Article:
While at SMX Advanced, we used the chance to talk to 3 leading SEO experts asking them if link building was still worth it in 2017 and what link building techniques they considered the most effective (and safe).
Of course, link building is important — nothing has changed, links still matter a great deal.
For me, the most important thing for building links is to create great content that's worth linking to. However it may still be safe to do things like guest posting and sharing infographics. The key to doing it the right way though is not to worry about the quantity of where you publish, but worry about the quality of where you publish. In any given market space, you might have 10, 20, maybe 30 sites that are worth publishing on. So think more about that, than masses and masses of different domains.
I don't like the concept of "link building", but I like what you might call "acquiring links".
The fundamental problem with links (and Google has said this over and over again) is that if you get a link, this pretty much should be a surprise. I refer to your site because I respect that site and it's a good reference for my readers. However, what happened over time is that this concept has totally morphed into "whoever dies with the most links wins". Links became spam, and Google had to take action against it. So these days if you actively try to get links, you'd better really know what you're doing. And if you don't, you're getting things that will not count, you're getting them from junk sites that could a) not count and b) hurt you.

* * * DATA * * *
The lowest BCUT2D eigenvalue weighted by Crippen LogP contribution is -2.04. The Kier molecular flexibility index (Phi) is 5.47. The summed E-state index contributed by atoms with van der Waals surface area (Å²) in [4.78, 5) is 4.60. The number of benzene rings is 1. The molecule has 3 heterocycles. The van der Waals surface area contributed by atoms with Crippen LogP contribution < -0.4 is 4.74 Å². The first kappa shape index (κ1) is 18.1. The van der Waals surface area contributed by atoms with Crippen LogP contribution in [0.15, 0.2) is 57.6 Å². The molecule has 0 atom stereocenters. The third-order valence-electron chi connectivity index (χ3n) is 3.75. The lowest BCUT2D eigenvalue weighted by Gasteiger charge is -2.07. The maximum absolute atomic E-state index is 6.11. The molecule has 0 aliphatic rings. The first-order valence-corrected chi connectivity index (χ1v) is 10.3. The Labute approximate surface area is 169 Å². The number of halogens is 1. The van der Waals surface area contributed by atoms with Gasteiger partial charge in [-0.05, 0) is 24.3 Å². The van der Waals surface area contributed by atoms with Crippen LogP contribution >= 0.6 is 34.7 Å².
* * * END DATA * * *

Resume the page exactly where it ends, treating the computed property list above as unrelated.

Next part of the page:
Our approach to link building is "Let's put out information". We publish the information, generally with social media, to the community we're targeting. And then, if they like it, they'll link to it.
In fishing, there're a couple of things you have to do. 1) You have to use the right bait; 2) you have to fish where the fish are. That is link building. You have to come up with something that your community cares about and then put it in front of them.
Is link building worth it? Yes, but only if you can get links that will actually be seen and used. If you're link building using scalable methods that get lots of links that never bring traffic, then you're probably wasting time and money. The best ways to earn links are ways in which you can actually earn links. It's ok to do promotion to tell people about your content, but if you can only get links by offering money to people or other big incentives, then you're likely doing it wrong. One of the best ways to get links is to publish original research. That's not that hard to do. Find out a question that people have in your industry and then do something to answer that question with data.